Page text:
|Name||St Mary’s Catholic Primary School|
|Address||Manor Lane, Middlewich, CW10 9DH|
|Religious Character||Roman Catholic|
|Number of Pupils||204 (47.5% boys 52.5% girls)|
|Number of Pupils per Teacher||34.7|
|Local Authority||Cheshire East|
|Percentage Free School Meals||11.8%|
|Percentage English is Not First Language||4.4%|
|Pupils with SEN Support||6.9%%|
|Catchment Area Indicator Available||Yes|
|Last Distance Offered Available||No|
Highlights from Latest Inspection
Short inspection of St Mary’s Catholic Primary School
Following my visit to the school on 22 November 2018, I write on behalf of Her Majesty’s Chief Inspector of Education, Children’s Services and Skills to report the inspection findings.
The visit was the first short inspection carried out since the school was judged to be good in October 2013. This school continues to be good. The leadership team has maintained the good quality of education in the school since the previous inspection.
Alongside governors and staff, you have ensured that St Mary’s remains a happy and thriving community. The charity work undertaken by pupils and the care that pupils show towards each other are testament to the fact that they live out the school’s ethos and values. Pupils are very positive about the school and their learning.
They enjoy the wide range of extra-curricular opportunities on offer, from yoga to a range of sports and membership of the ‘Growing in Faith Together’ team. Parents and carers appreciate all that the school does for their children. Almost all parents who responded to Parent View, Ofsted’s online survey, indicated that they would recommend the school to others.
Typical views from parents included: ‘The school is an excellent environment for my child’s holistic development and progress,’ and, ‘I cannot fault the school.’ Staff are positive about their work. They enjoy being part of a happy community and a school that they feel is improving rapidly.
They take pride in their work and are motivated to go on improving the quality of education provided to pupils. You joined the school at the start of the previous academic year at a time when there had been a notable decline in the attainment and progress of pupils. Since your appointment, you have built a new leadership team that has improved the school with urgency and tact.
You have been careful to maintain the school’s established strengths. Pupils’ behaviour and attendance remain excellent. Pupils also continue to benefit from a rich and varied range of opportunities to enhance their spiritual, moral, social and cultural understanding.
You have ensured that staff share a clear understanding of the school’s strengths and relative weaknesses. As a team, you have focused on addressing the most pressing issues that were preventing pupils from making greater progress in their learning. In particular, you have made significant improvements to teaching in key stage 1 and the teaching of mathematics throughout the school.
As a result, pupils are now making considerably more progress and their attainment has increased significantly. The proportions of pupils attaining the expected standards at the end of key stages 1 and 2 in reading, writing and mathematics now compare favourably to national averages. However, the proportions of pupils attaining the higher standards remain below the national average.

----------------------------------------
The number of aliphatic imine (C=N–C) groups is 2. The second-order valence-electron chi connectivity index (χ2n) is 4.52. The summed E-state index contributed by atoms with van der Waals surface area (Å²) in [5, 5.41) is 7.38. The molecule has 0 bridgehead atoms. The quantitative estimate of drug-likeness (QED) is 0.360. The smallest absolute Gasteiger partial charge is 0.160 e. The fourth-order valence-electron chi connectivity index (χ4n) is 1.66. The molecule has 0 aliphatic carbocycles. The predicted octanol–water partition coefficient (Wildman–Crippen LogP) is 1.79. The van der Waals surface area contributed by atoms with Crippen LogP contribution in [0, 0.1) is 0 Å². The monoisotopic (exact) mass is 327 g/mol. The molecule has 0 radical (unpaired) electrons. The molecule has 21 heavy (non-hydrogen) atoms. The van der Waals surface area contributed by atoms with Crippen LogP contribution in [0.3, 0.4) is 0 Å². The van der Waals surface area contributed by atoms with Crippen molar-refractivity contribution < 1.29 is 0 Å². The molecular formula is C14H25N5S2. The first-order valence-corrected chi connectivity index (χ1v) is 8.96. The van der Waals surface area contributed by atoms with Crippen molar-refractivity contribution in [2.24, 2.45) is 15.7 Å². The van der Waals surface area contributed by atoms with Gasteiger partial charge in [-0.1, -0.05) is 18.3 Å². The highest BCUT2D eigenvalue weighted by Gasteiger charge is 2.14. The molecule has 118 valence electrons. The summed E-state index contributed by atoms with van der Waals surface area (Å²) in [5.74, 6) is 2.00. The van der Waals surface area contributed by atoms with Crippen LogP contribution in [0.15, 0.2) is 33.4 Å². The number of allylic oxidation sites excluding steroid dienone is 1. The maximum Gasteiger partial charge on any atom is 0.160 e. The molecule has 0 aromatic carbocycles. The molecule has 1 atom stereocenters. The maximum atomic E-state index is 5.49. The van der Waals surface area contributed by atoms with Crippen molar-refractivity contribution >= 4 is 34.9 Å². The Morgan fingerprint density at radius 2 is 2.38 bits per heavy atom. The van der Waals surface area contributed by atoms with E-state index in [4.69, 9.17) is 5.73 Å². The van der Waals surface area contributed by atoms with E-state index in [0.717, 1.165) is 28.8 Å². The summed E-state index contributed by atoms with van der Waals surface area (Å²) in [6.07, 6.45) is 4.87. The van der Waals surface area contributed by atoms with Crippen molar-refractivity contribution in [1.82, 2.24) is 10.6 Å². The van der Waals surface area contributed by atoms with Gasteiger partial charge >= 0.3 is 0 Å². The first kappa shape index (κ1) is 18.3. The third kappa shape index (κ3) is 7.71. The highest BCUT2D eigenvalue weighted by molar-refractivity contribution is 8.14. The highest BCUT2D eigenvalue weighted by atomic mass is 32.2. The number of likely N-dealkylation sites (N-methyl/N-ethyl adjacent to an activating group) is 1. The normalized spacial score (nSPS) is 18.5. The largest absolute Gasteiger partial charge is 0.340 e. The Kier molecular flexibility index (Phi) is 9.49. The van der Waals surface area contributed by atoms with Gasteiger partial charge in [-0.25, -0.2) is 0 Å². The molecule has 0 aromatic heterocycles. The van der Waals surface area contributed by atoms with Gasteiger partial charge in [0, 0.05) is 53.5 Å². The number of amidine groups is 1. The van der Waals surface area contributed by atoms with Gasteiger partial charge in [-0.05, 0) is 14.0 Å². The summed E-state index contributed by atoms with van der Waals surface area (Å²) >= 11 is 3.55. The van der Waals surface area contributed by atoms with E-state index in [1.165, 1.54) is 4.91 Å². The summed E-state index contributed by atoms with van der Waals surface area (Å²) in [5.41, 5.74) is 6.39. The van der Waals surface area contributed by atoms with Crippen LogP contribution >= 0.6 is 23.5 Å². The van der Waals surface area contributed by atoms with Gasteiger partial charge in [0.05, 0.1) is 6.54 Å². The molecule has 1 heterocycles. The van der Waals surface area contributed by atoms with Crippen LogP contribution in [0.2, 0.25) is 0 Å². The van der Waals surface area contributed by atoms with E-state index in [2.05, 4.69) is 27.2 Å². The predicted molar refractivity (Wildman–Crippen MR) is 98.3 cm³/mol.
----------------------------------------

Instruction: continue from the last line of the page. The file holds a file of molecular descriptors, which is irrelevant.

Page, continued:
Leaders have made good progress towards addressing the areas for improvement identified at the previous inspection. Middle leaders now play a much greater role in the development of the school. They have undertaken extensive training which has enhanced their leadership skills and their ability to manage effectively.
They have become fully involved in monitoring and evaluating the school’s work and the impact of teaching on pupils’ learning. Despite this, subject leaders have not developed a clear rationale for the design and implementation of the curriculum in their subjects. This has contributed to the weaknesses in the curriculum that remain.
Teachers have become more adept at using questioning to enhance pupils’ learning. They now employ a range of strategies and procedures when questioning pupils, which keep all pupils focused and engaged. Teachers are also asking pupils more thoughtful and challenging questions.
This helps pupils to think more deeply about their learning. Safeguarding is effective. You have established a vigilant safeguarding culture throughout the school.
You have ensured that staff are well trained and alert to potential signs of neglect or abuse. Staff share a clear understanding of the safeguarding risks that are potentially more prevalent in the school’s context, such as the dangers posed online and those risks associated with the school’s location close to a canal. Leaders have ensured that appropriate actions are taken to reduce risk.
The school’s approach to e-safety is thorough and pupils’ awareness of risk has been enhanced through assemblies on topics such as water and road safety. You and your staff work productively with parents and a range of external agencies, such as the child and adolescent mental health services, to keep pupils safe. Support for pupils’ emotional safety and well-being is exemplary.
Leaders have ensured that all records relating to safeguarding are well maintained and that referrals are made, as appropriate, to external agencies. Inspection findings ? The inspection focused on a number of key lines of enquiry. The first of these looked at the extent to which the most able pupils are being supported to make better progress.